Q. I own a business that manufactures electrical components we sell to companies that build them into the products they make. My sales doubled last year, but we still didn’t make any money. The truth is that we are barely breaking even. Can you help me figure out what is going on?
A. The problem is that your revenue doubled, but your costs also doubled. This shouldn’t be the case. As your business grows, costs should increase more slowly than revenue so that profit compounds. We’ll suggest four places to look for your lost profit.
1. Product Profitability – If you don’t already, you need to understand the gross margin of each component you manufacturer (gross margin = sales price – the cost of goods sold). The cost of goods sold is everything you spend to build the components you sell. At a minimum, this will include the cost of material and labor.
You may well find that some of the components you produce have negative gross margin. You can’t make that up in volume because you’ll be losing money on each one you sell. Negative gross margins are sometimes justified, if they allow you to sell other products that make lots of money. The often cited example is razors. You may be willing to lose money selling razors if this results in very profitable blade sales.
However, in general you should not have negative gross margins. If you do, either increase the price or find a way to reduce the cost of goods sold.
In many businesses it makes sense to establish a minimum acceptable gross margin. Then price your products so that you achieve at least this gross margin. For example, if your overhead as a percentage of revenue is 20 percent, you might establish a minimum acceptable gross margin of 25 percent (gross margin % = gross margin ÷ revenue). This means that at worst you would cover your overhead and make a 5 percent profit. Since you are just breaking even, you will almost certainly have products that are not covering their share of the overhead. Look for ways to improve these gross margins.
2. Customer Profitability – You also need to understand the profitability of each of your customers. Most often, some customers will pay lower prices than others and some customers will cost more to serve than others. This drives different levels of profitability. You may find that some customers are unprofitable. Take steps to improve the profitability of these relationships—increase the price you charge these customers or reduce the cost to serve them. You can do the same analysis of customer profitability that we described above for product profitability. Minimum profitability goals can also be established in the same way.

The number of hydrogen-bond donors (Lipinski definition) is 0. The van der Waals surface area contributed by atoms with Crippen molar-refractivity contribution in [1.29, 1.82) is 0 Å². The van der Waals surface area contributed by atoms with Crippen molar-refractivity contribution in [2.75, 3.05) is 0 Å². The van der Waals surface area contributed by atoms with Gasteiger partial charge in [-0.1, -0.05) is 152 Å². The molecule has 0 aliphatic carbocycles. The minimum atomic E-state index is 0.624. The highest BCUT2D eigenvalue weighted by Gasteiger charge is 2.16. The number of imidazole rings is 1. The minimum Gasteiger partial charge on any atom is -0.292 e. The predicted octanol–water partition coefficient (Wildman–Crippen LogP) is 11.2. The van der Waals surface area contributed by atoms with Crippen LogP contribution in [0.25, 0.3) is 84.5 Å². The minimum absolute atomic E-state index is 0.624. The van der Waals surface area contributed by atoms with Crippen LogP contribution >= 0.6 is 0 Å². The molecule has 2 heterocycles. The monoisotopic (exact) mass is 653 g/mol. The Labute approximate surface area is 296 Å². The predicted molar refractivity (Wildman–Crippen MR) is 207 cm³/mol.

We’ve done this analysis across a broad range of industries. We have often, but not always found that large customers are less profitable because they can have the volume to negotiate lower prices. Small customers are frequently less profitable because they are expensive to serve. Midsize customers may be the most profitable to serve.
3. Overhead – As revenue grows overhead should remain relatively constant. Take a look at what happened to your overhead as your business grew. Too often small business owners let their overhead costs rise with revenue. If that is the case in your situation, cut overhead back to pre-growth levels wherever possible. We understand that some overhead costs may grow with revenue. For example, if you are sending out more invoices it will likely require more labor hours. However, many overhead costs can be held constant as revenue grows.
4. Cost Reduction – Does your new higher volume provide opportunities for cost reductions? Since your volume has doubled, you may be able to negotiate material prices. If you are sending out twice the number of invoices, perhaps the process can be automated. Volume growth provides opportunities for cost reduction. Make sure you capture these opportunities.
Too many small businesses fail to capture the economies of scale that should accrue to them as their volume increases. Following the tips above will allow you to claw back the profit you’ve missed.